To reassure Israel, all reasonable parties are willing to see a strict inspection regime maintained in Iraq, but this is not enough for the single-minded American President who insists on going to war and inflicting more horror on Iraqi civilians. And it is certainly not enough for Mr. Sharon who cheers Mr. Bush on and proclaims maniacally that Iran should be attacked next.

How easily people forget, or perhaps they do not care, that modern war means killing civilians in large numbers. The proportion of civilians killed to military personnel killed has grown exponentially since World War I. America’s focus on overwhelming air power and its reluctance to accept any casualties of its own only makes the trend worse. The question of going to war now is one in which Americans take little account of death, for the deaths are almost all on the other side and remain unseen by a comfortable public thinking itself informed by its heavily-biased press.

General Schwarzkopf’s well-staged press briefings with highly-edited film clips during Desert Storm left the impression that precision munitions have turned war into a neat, almost bloodless computer game. The truth is that about 95% of the munitions used in Desert Storm were not precision. Precision munitions are extremely costly, they slow operations down, and they can themselves go wrong, so they are reserved for special applications. Good old-fashioned dumb bombs and artillery are the only thing to use when you want to do a lot of killing in a hurry. Something like a hundred thousand Iraqi civilians were killed by American munitions that were not precision.

As we wait for this war, we feel the world’s economy buckling and yielding to the threats and uncertainty of a vast, destructive enterprise, to the promise of inflation and dislocation that always accompany war, and to unavoidable, crazed gyrations in the price of oil.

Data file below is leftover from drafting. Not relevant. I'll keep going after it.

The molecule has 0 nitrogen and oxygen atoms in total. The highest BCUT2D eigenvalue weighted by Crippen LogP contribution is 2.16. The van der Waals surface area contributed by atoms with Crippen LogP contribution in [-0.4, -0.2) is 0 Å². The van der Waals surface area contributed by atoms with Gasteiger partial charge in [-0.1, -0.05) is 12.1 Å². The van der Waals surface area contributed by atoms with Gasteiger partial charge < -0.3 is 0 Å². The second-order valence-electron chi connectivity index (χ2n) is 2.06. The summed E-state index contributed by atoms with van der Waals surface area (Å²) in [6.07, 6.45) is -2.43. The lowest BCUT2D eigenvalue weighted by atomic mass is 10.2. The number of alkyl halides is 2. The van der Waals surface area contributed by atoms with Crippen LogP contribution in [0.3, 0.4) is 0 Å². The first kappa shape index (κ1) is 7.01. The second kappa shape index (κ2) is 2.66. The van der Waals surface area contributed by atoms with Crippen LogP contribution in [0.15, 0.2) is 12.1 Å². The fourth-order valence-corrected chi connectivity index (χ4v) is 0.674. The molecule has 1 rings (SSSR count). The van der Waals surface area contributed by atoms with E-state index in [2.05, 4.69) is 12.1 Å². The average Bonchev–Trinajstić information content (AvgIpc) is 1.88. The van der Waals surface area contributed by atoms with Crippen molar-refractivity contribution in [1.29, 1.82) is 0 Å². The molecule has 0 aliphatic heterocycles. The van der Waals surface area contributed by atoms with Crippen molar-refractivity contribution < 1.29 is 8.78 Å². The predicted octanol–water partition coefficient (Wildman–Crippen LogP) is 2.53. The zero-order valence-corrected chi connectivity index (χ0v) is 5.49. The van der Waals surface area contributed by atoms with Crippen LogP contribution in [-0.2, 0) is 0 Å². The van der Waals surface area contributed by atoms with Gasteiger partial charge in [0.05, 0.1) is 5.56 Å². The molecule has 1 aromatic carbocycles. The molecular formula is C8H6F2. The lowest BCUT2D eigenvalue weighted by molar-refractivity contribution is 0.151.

As we wait for this war, the President addresses an uneasy world in the cadences of a fundamentalist tent-preacher thumping his pulpit and threatening hell’s fire, offering the five and three-quarters billion people who live outside America but are still affected by its arbitrary decisions, such reassuring observations as, “The course of this nation does not depend on the decisions of others.”

This President compounds economic uncertainty by running huge deficits and offering to keep preoccupied Americans happy with huge tax cuts – a bizarre, economically illiterate version of, “You can have it all and have it all now!”

As we wait for this war, Israel reduces the West Bank to an utterly bleak and hopeless landscape. All past commitments, as those of the Oslo Accord, are ignored. All the many past resolutions of the United Nations imposing obligations on Israel remain ignored, even while the U.S. asserts Iraq must be attacked precisely for ignoring other United Nations’ resolutions. The leader of the Palestinians is degradingly treated as a criminal virtually under a form of house arrest with whom no discussion can possibly be held.

No more worthy foes of injustice and hatred breathe than Nelson Mandela and Desmond Tutu. They have made unmistakably clear what they see in the West Bank – a repeat in virtually every detail of South Africa’s hateful apartheid regime, but the collapsing star’s force field sucks in even the sympathetic emotions these observations should elicit from Americans.

As we wait for this war, Israel has approached the United States for another $10 billion or more in assistance, over and above the $3 billion it receives automatically each year (and, by rights, we should add the $2 billion paid annually to keep Egypt quiescent). This money is deemed necessary because Israel is run on a war-footing seemingly in perpetuity.

Israel behaves as a regional geopolitical-miniature replica of the United States, even to the extent of now building a triad of nuclear forces (land-based missiles, bombers, and submarine-based missiles – all nuclear-capable) – this in a country whose population is about the size of Ecuador’s, about one-tenth of one percent of the world’s people. The costly wastefulness of this is almost beyond description.

Bush’s War on Terror, rather than being a clearly-focused campaign against those actually responsible for 9/11, has become the label on a portfolio of grudges against all those in the world who balk at or oppose American foreign policy. The War on Terror is itself an emerging black hole sucking in resources, energy, and principles.

It’s not as though a good deal of the world does not understand what is happening. Voices of reason are heard from France, Germany, Italy, Canada, Egypt, South Africa, Russia, China, and other lands, but Bush announces he is willing “to go it alone” if necessary, meaning the entire planet, willy-nilly, must be dragged into a great vortex of destruction.